PRIME Minister Datuk Seri Najib Tun Razak has been working tirelessly to integrate all races through his 1Malaysia concept in sports as a tool to foster national unity.
After two years of 1Malaysia, it is obvious that certain segments of society are sceptical whether the 1Malaysia concept and principles are achieving the desired objectives.
Separate language streams in primary schools hamper interaction among the various races in education and sports.
Effective interaction should be enhanced through sports having a common soccer or badminton team or a common sports day in schools. If not, the gaps will only widen and result in suspicion in the absence of shared moral values.
In the 50s, 60s and early 70s, sports teams were well represented by all Malaysians because opportunities were given, and Malaysian sportsmen fared well at international competitions.
Malaysia was a powerhouse in athletics in Asia, and at the 1966 Asian Games in Bangkok we won five gold medals in track and
field through Tan Sri Dr M. Jegathesan (100m and 200m), Datuk M. Rajamani (women’s 400m) and Datuk Nashatar Singh (javelin) and the 4x100m quartet comprising Mohd Ariffin, G. Rajalingam, Tambu Krishnan and Tan Sri Dr Jegathesan.
In soccer, at the Asian Games in Teheran in 1973, we were well represented by a strong team that comprised the best talent of all races. Malaysia captured the bronze medal.
With such talents as the late Datuk R. Arumugam, Datuk Soh Chin Aun, Datuk Santokh Singh, the late Datuk Mokhtar Dahari, Isa Bakar, Datuk Namat Abdullah, Reduan Abdullah, Wong Choon Wah, Sharuddin Abdullah, Syed Ahmad and Wong Kam Choon we qualified for the 1972 Munich and 1980 Moscow Olympics.
In the 1975 World Cup Hockey in Kuala Lumpur, we finished fourth.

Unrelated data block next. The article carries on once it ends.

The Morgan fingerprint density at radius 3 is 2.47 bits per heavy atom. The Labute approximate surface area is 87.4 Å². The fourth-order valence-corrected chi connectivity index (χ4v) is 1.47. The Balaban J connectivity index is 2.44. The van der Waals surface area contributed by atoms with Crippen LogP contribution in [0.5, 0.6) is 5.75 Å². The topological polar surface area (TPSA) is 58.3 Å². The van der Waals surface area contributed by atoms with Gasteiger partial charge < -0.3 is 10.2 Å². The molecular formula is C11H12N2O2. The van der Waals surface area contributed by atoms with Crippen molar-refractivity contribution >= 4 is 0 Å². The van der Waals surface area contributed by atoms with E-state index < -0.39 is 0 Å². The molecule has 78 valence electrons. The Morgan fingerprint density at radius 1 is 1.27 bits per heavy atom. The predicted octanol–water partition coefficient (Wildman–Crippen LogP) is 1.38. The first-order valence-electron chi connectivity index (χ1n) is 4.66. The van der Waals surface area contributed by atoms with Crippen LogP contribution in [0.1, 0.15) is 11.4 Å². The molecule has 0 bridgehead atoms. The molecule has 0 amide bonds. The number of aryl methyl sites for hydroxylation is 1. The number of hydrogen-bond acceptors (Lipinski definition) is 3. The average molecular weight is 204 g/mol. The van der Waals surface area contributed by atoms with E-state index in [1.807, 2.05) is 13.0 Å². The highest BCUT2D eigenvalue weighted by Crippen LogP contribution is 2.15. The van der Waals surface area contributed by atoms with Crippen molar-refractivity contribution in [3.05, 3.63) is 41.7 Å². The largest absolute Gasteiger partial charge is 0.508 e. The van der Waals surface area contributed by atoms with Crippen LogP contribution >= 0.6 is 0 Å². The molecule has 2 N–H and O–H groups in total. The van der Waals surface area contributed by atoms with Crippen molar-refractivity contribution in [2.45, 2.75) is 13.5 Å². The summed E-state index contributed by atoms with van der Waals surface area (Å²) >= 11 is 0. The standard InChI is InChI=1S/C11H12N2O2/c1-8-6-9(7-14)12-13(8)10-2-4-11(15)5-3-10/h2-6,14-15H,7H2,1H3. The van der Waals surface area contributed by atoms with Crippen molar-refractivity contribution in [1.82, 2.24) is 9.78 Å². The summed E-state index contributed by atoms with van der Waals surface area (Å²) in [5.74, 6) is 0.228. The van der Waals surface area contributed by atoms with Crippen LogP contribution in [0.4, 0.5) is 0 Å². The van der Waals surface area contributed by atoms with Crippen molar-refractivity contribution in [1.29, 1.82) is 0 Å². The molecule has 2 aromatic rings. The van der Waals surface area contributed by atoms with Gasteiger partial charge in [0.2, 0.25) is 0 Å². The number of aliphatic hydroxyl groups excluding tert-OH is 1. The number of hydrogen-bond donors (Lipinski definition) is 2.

The line-up included goalkeeper Khairuddin Zainal, Datuk N. Sri Shanmuganathan, A. Francis, Wong Choon Hin, K. Balasingam, S. Balasingam, R. Ramakrishnan, Datuk Poon Fook Loke, M. Mahendran, Franco D’cruz, R. Pathmarajah, N. Palanisamy, Len Olivero, Yang Siow Meng, Brian Sta Maria.
This was the highest finish ever for hockey, and the whole nation was cheeering when Malaysia beat top team Holland 2-1 at the Kilat Club to qualify for the semi-finals. In the semi-finals we lost 3-2 to India in extra time.
In badminton, Wong Peng Soon, Abdullah Pirus, Ismail Marjan, Ong Poh Lin, Ng Kok Liong, Datuk Eddy Choong, Tan Aik Mong and Tan Aik Huang, Abdul Rahman, Datuk Punch Gunalan, Datuk Tan Yee Khan and Ng Boon Bee ruled the badminton world in the 50s and 60s.
The raw talents were nurtured and developed from the various states by local coaches, while our national soccer team was coached by foreign coaches, badminton by our own local coaches and later foreign coaches in the 90s, the 1975 hockey team was coached by the late Datuk Ho Koh Chye and Mohd Sidek.
Our players and athletes over the years were proud to represent the country without any incentive or reward.
The sportsmen demonstrated discipline, teamwork, unity, perseverance and dedication to bring glory to the nation unconditionally.
Today, the challenges in sports are different. Parents are reluctant to encourage their children to take up sports. The focus of parents is on academic excellence. They want their children to have a secure future through education.
If Malaysia wants to excel in sports, the Youth and Sports Ministry needs to nurture and identify raw talents like in the 50s and 60s where talents came from the clubs, estates and small towns.
The best talents represented the country irrespective of race, colour or creed. All represented the country with pride and passion.
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